With respect to drug absorption, transport and metabolism, Ussing chambers are recognized as the gold standard in vitro method. By allowing investigations in living tissues, our ADME/DMPK assays models can accurately predict drug behavior in humans.
Oral bioavailability is dependent not only on liver metabolism but also, critically, on absorption through the gastrointestinal tract, where passive and active absorption and metabolism via brush-border enzymes are key. Alternative in vitro methods, such as Caco-2 cells or intestinal microsomes, are useful for either permeability or metabolism experiments, but not for both. This is because they don't express the correct levels of transporters or enzymes; only human fresh tissues reflect the true biology.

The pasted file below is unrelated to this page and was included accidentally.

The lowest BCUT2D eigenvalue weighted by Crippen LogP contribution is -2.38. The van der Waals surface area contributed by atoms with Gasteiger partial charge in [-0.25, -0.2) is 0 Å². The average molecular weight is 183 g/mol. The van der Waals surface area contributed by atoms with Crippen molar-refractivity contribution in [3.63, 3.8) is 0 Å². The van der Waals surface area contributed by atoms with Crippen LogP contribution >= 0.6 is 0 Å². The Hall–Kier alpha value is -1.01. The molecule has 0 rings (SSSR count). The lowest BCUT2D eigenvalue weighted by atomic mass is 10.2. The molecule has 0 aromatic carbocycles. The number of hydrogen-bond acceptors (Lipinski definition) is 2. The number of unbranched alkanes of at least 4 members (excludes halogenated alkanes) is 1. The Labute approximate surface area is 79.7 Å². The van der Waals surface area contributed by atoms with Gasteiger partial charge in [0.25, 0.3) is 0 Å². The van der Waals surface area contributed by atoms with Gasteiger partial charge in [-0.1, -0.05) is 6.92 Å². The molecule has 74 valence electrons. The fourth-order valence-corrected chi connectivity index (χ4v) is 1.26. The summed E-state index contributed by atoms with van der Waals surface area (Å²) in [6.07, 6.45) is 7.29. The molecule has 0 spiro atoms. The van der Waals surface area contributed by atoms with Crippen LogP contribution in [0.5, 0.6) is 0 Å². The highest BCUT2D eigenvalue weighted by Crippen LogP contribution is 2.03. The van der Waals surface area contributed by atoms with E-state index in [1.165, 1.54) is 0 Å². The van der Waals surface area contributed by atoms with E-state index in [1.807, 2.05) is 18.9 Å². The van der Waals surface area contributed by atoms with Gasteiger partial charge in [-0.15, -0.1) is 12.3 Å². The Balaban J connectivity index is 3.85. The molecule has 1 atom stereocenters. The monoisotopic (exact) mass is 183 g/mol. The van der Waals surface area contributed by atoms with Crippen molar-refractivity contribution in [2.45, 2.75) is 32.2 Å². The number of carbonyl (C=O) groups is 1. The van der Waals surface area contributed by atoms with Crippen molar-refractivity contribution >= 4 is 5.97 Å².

Moreover, as many animal species used in preclinical species differ significantly in their patterns of gastrointestinal permeability or metabolism, using human fresh gastrointestinal tissue avoids species differences when predicting oral bioavailability.
Diagram showing the typical setup of an ADME/DMPK experiment in our Ussing Chamber model.